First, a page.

Ladies night seems so inconsequential but, with very little digging, you will find that it has been quite a controversy with various lawsuits popping up in the San Francisco Bay area. This subject has seen many a courtroom nationwide and with very different results. What harm could it do? The big elephant in the room is gender discrimination.
A typical ladies night conjures up visions of a bar or club letting ladies in free before midnight, perhaps discounted drinks for them or some other reason to entice. Unless, they offer the same price or discount to men, then it is gender discrimination. Four states have ruled ladies nights events to be unlawful, California being one them. There are loopholes however that are deemed appropriate.
Take Shecky’s Girls Night Out, for example. They frequent Marina’s Fort Mason twice a year, most recently last week with a two day sold out event. This event features huge gift bags for attendees and bottomless drinks. Tickets sell out faster than a Justin Bieber concert. Once inside there is a plethora of vendors, including local designers with sought after chic goods. Anything and everything beauty, skincare, fashion, and designs to inspire every woman’s inner heartbeats.
According to a Shecky’s spokesperson, the company is a “ girlfriend lifestyle and marketing company dedicated to empowering and rewarding women to discover, socialize and shop with their girlfriends. Why? We believe women elevate other women—and that spending more time with girlfriends increases one’s confidence, knowledge and joy in life!”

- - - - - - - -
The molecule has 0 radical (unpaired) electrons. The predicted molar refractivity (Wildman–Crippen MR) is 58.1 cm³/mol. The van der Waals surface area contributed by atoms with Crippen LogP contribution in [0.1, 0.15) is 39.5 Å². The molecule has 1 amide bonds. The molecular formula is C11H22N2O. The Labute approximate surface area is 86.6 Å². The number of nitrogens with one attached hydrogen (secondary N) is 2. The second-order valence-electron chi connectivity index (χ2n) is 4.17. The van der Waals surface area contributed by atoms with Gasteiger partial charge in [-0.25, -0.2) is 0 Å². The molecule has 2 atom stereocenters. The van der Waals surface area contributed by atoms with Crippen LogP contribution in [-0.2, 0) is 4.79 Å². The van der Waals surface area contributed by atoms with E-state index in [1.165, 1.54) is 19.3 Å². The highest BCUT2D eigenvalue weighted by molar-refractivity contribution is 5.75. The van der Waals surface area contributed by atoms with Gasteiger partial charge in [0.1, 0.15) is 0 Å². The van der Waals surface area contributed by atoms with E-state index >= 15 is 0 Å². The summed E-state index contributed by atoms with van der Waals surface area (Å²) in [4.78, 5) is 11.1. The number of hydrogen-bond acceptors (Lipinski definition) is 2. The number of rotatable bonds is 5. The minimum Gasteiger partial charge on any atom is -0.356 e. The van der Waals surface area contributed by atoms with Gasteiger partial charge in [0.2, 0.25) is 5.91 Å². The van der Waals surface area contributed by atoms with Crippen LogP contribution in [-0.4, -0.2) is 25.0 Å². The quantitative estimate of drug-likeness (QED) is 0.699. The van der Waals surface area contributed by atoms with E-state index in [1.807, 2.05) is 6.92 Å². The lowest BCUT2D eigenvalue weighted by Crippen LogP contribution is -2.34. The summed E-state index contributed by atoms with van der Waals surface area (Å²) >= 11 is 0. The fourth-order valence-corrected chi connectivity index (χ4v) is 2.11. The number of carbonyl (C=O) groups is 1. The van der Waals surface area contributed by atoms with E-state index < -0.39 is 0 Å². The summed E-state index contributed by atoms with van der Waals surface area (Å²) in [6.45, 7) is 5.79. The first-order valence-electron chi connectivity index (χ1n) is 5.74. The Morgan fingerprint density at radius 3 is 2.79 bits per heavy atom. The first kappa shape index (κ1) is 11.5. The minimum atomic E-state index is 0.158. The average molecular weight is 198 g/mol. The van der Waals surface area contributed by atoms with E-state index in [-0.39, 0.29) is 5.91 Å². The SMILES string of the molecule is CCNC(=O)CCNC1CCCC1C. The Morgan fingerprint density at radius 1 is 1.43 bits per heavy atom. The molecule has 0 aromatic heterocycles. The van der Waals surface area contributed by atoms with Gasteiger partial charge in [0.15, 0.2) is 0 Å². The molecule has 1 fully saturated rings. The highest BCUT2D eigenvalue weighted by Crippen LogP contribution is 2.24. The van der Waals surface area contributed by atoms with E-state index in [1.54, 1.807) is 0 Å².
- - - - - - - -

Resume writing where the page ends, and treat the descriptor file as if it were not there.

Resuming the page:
A similar example is last month’s San Francisco Women’s Expo with Jane Fonda. You can read my review here.
The main difference between these events and the previously discussed bar/club version is found in the intent. And the law always starts with intent. The intent of many of “ladies night” events is to get more females in nightlife establishments in order to get more men into the establishment. A good female/male ratio means patrons stay longer, subsequently buying more alcohol, meaning a great return for the bar or club. Once drinking commences, one could forget about how steep the bill could possibly get. It’s a great marketing tool, some states still allowing it, such as Illinois, citing that “ The court determined that the discount was intended to encourage women to attend the bar in greater number, rather than to discourage attendance by males.”
This is very different from the hopes of women’s expos, ladies nights events and the popular girls night out groups. They allow both men and women into the event at the same price and that means no one gender is getting better or less treatment than another. This is what is most important. If one has a great product, concept and atmosphere to offer, there does not need to be a discount.
Where do you stand?